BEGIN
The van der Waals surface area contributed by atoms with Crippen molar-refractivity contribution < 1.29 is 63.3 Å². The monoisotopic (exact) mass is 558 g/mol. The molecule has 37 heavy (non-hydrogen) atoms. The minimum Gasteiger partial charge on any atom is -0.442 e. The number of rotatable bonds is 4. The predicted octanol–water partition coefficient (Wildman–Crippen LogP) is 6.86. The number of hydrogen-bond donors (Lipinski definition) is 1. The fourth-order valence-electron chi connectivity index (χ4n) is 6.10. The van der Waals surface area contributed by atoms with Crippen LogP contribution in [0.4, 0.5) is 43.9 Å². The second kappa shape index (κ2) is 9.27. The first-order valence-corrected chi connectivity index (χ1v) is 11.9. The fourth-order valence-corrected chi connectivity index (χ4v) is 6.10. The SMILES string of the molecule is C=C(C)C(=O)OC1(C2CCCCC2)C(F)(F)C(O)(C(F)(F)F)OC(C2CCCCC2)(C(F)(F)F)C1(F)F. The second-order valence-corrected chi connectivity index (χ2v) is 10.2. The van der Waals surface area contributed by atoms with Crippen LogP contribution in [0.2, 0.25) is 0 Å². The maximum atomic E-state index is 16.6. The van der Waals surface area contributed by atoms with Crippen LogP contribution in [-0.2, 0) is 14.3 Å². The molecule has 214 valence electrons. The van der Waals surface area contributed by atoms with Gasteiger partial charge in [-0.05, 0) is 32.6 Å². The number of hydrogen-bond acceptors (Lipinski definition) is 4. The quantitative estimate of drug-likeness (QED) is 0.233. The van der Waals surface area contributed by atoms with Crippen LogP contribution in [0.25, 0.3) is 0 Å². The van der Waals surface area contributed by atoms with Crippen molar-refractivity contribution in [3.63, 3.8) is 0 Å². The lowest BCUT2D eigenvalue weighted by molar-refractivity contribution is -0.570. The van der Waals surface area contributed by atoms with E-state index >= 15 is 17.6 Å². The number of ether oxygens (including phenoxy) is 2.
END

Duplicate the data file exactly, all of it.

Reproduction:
The van der Waals surface area contributed by atoms with Crippen molar-refractivity contribution < 1.29 is 63.3 Å². The monoisotopic (exact) mass is 558 g/mol. The molecule has 37 heavy (non-hydrogen) atoms. The minimum Gasteiger partial charge on any atom is -0.442 e. The number of rotatable bonds is 4. The predicted octanol–water partition coefficient (Wildman–Crippen LogP) is 6.86. The number of hydrogen-bond donors (Lipinski definition) is 1. The fourth-order valence-electron chi connectivity index (χ4n) is 6.10. The van der Waals surface area contributed by atoms with Crippen LogP contribution in [0.4, 0.5) is 43.9 Å². The second kappa shape index (κ2) is 9.27. The first-order valence-corrected chi connectivity index (χ1v) is 11.9. The fourth-order valence-corrected chi connectivity index (χ4v) is 6.10. The SMILES string of the molecule is C=C(C)C(=O)OC1(C2CCCCC2)C(F)(F)C(O)(C(F)(F)F)OC(C2CCCCC2)(C(F)(F)F)C1(F)F. The second-order valence-corrected chi connectivity index (χ2v) is 10.2. The van der Waals surface area contributed by atoms with Crippen LogP contribution in [0.2, 0.25) is 0 Å². The maximum atomic E-state index is 16.6. The van der Waals surface area contributed by atoms with Crippen LogP contribution in [-0.2, 0) is 14.3 Å². The molecule has 214 valence electrons. The van der Waals surface area contributed by atoms with Gasteiger partial charge in [-0.05, 0) is 32.6 Å². The number of hydrogen-bond acceptors (Lipinski definition) is 4. The quantitative estimate of drug-likeness (QED) is 0.233. The van der Waals surface area contributed by atoms with Crippen LogP contribution in [0.25, 0.3) is 0 Å². The van der Waals surface area contributed by atoms with Crippen molar-refractivity contribution in [3.63, 3.8) is 0 Å². The lowest BCUT2D eigenvalue weighted by molar-refractivity contribution is -0.570. The van der Waals surface area contributed by atoms with E-state index >= 15 is 17.6 Å². The number of ether oxygens (including phenoxy) is 2.